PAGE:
National Audit Office can refer to:* Australian National Audit Office* National Audit Office * National Audit Office of the People's Republic of China* Swedish National Audit Office...
issued a report in March 2009 on the OFT's competition enforcement work which indicated progress in 7 out of 10 objectives, but also concluded:
- ...So whilst the OFT has improved the value for money it provides, there remains scope for further improvement.
According to the same report, in 2007-08 the OFT estimated that its competition enforcement work led to direct savings to consumers worth £77m per year and that its market studies work had saved consumers £98m in 2007-08; the OFT costs for these areas of work in the same year were approximately £26million of its £78m expenditure in 2007-8.
The OFT board
The board is
- Philip Collins - Chairman
- John Fingleton - Chief Executive
- Clive Maxwell - Executive Director
- Robert Laslett - Executive Director
- Vivienne Dews - Executive Director
and seven non-executive members:
- Alan Giles
- James Hart
- Professor Frédéric Jenny
- Anthony Lea Cock
- Dr Philip Marsden
- Alan Cooks
- William Moyes
The following bodies and companies are designated by the Secretary of State as being able to bring a super-complaint to the OFT:
- The Campaign for Real Ale Limited
The Campaign for Real Ale is an independent voluntary consumer organisation based in St Albans, England, whose main aims are promoting real ale, real cider and the traditional British pub...
- The Consumer Council for Water
The Consumer Council for Water is a non-departmental public body that represents water and sewerage consumers in England and Wales. The organisation provides impartial advice and/or advocacy for aggrieved consumers....
- The Consumers' Association
Which? is a product-testing and consumer campaigning charity with a magazine, website and various other services run by Which? Ltd ....
(trading as "Which?")
- The General Consumer Council for Northern Ireland
The General Consumer Council for Northern Ireland was created by the Government in 1985 and is funded by the Department of Enterprise, Trade and Investment . The body aims to represent consumers' interests....
- The National Association of Citizens Advice Bureaux
A Citizens Advice Bureau is one of a network of independent charities throughout the UK that give free, confidential information and advice to help people with their money, legal, consumer and other problems....
- The National Consumer Council
Consumer Focus is a statutory consumer organisation in England, Wales, Scotland, and, for postal services, Northern Ireland, formed in 2008 by the merging Postwatch, Energywatch and the Welsh, Scottish and National Consumer Councils...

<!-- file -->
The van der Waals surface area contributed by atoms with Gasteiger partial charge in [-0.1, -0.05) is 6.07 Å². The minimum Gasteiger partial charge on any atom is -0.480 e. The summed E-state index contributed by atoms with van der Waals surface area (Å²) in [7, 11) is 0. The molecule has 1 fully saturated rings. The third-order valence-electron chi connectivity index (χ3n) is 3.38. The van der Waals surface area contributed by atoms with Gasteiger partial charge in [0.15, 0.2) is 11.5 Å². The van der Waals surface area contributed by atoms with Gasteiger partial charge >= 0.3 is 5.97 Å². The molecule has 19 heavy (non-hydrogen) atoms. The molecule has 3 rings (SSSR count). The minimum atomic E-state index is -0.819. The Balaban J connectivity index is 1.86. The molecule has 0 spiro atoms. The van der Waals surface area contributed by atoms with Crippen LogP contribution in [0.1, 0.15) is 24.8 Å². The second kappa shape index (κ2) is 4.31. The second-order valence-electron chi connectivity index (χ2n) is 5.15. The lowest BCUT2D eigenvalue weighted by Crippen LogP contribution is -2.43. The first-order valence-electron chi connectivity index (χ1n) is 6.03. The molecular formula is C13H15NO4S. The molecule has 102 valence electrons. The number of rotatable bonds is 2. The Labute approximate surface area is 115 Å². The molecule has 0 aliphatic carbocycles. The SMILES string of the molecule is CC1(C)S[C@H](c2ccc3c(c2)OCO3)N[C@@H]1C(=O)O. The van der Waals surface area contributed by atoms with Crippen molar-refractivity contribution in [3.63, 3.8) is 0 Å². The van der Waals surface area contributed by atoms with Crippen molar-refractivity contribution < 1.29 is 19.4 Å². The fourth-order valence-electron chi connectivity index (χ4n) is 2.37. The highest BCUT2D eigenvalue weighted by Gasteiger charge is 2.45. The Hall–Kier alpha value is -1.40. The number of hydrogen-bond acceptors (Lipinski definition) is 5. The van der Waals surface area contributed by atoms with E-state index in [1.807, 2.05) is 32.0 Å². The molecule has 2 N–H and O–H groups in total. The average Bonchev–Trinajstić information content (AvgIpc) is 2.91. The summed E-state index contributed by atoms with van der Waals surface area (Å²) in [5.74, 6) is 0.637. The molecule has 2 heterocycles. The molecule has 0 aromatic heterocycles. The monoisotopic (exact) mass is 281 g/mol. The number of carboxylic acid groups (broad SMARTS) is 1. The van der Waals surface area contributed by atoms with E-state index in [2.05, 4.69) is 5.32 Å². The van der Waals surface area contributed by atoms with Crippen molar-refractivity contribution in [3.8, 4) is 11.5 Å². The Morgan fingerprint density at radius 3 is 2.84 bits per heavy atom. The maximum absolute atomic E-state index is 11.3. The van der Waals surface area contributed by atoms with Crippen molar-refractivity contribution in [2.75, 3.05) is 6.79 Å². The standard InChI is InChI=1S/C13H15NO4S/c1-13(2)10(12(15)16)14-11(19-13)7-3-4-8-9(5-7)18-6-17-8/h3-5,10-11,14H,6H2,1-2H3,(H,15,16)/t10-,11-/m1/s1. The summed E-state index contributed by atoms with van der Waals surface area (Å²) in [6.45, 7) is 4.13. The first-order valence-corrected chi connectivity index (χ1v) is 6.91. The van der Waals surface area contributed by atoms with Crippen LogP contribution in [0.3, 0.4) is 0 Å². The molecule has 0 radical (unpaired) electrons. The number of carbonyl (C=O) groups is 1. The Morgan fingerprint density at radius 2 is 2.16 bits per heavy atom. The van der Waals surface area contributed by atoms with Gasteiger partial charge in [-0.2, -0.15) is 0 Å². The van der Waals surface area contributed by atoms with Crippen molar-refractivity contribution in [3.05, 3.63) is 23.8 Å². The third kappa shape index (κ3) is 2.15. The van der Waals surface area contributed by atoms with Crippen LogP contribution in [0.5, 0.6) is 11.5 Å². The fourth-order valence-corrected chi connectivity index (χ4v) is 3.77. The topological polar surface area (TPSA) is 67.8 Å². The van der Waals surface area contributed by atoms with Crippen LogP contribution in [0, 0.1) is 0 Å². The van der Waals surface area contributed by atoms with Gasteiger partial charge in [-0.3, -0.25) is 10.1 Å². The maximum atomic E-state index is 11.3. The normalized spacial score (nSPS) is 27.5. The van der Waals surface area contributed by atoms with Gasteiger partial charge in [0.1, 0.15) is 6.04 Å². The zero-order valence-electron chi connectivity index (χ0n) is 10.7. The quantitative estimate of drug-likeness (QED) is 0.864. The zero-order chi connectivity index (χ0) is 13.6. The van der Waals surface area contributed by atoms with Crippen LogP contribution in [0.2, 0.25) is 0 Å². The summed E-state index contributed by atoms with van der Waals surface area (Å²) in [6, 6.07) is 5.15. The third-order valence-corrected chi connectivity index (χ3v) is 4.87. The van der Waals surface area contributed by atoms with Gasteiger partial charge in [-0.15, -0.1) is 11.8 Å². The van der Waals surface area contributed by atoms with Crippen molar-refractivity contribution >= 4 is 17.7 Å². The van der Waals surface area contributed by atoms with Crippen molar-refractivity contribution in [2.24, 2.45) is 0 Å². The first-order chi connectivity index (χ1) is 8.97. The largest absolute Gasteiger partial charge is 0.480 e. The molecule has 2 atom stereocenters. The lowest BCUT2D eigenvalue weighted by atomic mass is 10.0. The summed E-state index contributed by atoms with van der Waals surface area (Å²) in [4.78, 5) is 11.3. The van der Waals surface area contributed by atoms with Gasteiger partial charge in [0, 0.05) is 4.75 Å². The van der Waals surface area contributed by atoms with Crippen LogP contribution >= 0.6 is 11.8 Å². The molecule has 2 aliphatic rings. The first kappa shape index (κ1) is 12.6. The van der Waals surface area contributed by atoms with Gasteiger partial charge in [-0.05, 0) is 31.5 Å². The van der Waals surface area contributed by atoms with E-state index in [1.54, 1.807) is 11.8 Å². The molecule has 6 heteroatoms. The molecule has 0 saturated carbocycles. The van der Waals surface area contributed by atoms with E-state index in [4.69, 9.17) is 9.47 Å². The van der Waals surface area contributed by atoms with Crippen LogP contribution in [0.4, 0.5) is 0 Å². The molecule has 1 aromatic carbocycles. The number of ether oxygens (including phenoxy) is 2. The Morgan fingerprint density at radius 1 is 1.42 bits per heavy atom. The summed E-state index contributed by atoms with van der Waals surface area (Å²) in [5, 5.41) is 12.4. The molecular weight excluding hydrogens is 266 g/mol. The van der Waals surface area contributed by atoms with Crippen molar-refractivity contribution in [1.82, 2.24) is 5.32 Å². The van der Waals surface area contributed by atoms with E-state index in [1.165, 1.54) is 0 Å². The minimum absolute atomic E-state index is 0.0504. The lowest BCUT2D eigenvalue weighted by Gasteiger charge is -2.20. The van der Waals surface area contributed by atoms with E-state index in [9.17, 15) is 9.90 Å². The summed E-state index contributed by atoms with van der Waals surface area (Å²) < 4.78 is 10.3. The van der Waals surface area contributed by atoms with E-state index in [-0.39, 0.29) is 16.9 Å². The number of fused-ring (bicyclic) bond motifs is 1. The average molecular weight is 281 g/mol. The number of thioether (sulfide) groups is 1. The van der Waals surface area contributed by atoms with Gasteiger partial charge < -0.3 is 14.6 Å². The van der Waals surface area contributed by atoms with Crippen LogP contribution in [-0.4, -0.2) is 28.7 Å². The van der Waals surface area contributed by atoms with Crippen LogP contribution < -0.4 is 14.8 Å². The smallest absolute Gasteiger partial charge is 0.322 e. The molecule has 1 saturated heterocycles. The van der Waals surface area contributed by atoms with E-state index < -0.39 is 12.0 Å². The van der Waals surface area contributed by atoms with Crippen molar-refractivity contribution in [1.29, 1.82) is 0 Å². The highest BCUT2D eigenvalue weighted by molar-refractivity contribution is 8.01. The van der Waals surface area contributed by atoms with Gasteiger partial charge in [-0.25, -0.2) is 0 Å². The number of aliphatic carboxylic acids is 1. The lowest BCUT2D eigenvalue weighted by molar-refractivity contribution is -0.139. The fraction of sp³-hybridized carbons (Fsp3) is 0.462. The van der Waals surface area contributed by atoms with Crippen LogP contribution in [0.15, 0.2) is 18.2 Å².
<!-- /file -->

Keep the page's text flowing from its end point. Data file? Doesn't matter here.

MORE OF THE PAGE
(trading as "Consumer Focus")
The Federal Cartel Office is Germany's national competition regulator. It was first established in 1958 and comes under the authority of the Federal Ministry of the Economy and Technology. Its headquarters are in the former West German capital, Bonn and its President is Andreas Mundt, who has a...
- Competition regulator
A competition regulator is a government agency, typically a statutory authority, sometimes called an economic regulator, which regulates and enforces competition laws, and may sometimes also enforce consumer protection laws...
- Conseil de la Concurrence
Conseil de la concurrence is the name of several national competition regulators:* Conseil de la concurrence, name of the former French competition regulator * Conseil de la concurrence...
- Consumer Credit Act 1974
The Consumer Credit Act 1974 is an Act of the Parliament of the United Kingdom that significantly reformed the law relating to consumer credit within the United Kingdom....
- Consumers' Association
The Consumers' Association is the umbrella organisation that houses the trading arm Which? Ltd. The Consumers' Association is a charity, registered in England and Wales No 296072. Which? Ltd is its wholly owned trading subsidiary....
- Federal Trade Commission
The Federal Trade Commission is an independent agency of the United States government, established in 1914 by the Federal Trade Commission Act...
- Financial Services Authority
The Financial Services Authority is a quasi-judicial body responsible for the regulation of the financial services industry in the United Kingdom. Its board is appointed by the Treasury and the organisation is structured as a company limited by guarantee and owned by the UK government. Its main...
- Independent school fee fixing scandal
- Merger control
Merger control refers to the procedure of reviewing mergers and acquisitions under antitrust / competition law. Over 60 nations worldwide have adopted a regime providing for merger control....
- UK default charges controversy